Adviser knowledge of SAFs poor

A lack of awareness and knowledge about small Australian Prudential Regulation Authority funds (SAF) has been identified as the area that will result in many planners and dealer groups attracting the ire of the Australian Securities and Investments Commission and the ATO.

According to JWW Consulting founder John Wiseman, in some of the worst-case SMSF advice scenarios, there were planners who did not even know about SAFs, adding that all dealer groups would be well advised to review their training in this area and address any deficiencies immediately.

“When providing financial advice, many planners often overlook SAFs as a superannuation solution as they regard SAFs as a more expensive – although this may well not be the case in the new environment – and a less flexible alternative to an SMSF even though they offer many benefits not found in SMSFs,” Wiseman noted.

“For those considering getting out of their SMSF but who feel they can’t because of taxation and other implications associated with moving out of funds, a SAF may in fact be the ideal solution.

“If any client or prospective client seeks to get out of their SMSF or are dealing with any of those issues, I am sure they would want information regarding SAFs as an alternative strategy included in the statement of advice.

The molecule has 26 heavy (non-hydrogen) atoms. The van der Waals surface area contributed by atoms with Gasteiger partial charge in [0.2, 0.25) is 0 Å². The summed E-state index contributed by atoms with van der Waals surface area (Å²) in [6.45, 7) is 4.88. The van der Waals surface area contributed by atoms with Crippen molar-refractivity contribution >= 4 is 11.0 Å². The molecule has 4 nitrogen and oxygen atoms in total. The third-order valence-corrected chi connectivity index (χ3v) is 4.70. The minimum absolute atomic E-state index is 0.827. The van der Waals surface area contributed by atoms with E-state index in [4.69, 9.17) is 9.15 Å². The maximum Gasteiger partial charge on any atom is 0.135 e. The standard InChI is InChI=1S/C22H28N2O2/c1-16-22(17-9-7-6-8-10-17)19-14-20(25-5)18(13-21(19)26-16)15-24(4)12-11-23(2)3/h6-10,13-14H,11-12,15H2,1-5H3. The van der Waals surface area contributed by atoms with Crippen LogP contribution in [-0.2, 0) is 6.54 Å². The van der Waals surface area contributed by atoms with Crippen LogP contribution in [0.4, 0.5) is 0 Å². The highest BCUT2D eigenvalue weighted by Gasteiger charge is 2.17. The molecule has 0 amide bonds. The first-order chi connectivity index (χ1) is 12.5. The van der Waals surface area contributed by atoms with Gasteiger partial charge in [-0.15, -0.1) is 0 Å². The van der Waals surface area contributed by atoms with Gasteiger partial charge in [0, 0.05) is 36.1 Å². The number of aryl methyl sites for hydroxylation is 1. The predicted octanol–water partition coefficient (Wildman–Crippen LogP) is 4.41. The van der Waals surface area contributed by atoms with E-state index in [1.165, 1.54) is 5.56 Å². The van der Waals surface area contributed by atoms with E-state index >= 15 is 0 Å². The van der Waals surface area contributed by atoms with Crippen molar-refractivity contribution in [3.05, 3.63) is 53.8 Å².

“I am sure the auditor would be interested if it is not.”

It was important for trustees to always seek professional financial advice as SAFs might or might not be appropriate depending on individual circumstances, he noted.

He said he also believed there would be a surge of SMSFs opting out of current arrangements in favour of retail, corporate or industry funds ahead of the end of the financial year.

Many SMSF advisers were already being inundated by trustees seeking professional advice on whether they should close their SMSF and consider other options, he said.

Furthermore, he said he was concerned many SMSF trustees would make hurried, impulsive decisions that would adversely impact on their retirement aspirations.

While that was an opportunity for SMSF experts to step in, many advisers would miss out on business growth prospects, he added.

“Unfortunately, instead of structuring their practices in readiness for this inflow of new business enquiries and opportunities, a great number of planners are quite literally sitting on their hands and will miss out,” he said.

“There are two further concerns: the cost of providing advice is going to literally go through the roof and planners need to start charging realistic fee-for-service that reflects the level of service and accountability for advice provided.

“[Further], of most alarm are those planners who are not providing clients a comprehensive strategy to current arrangements.”

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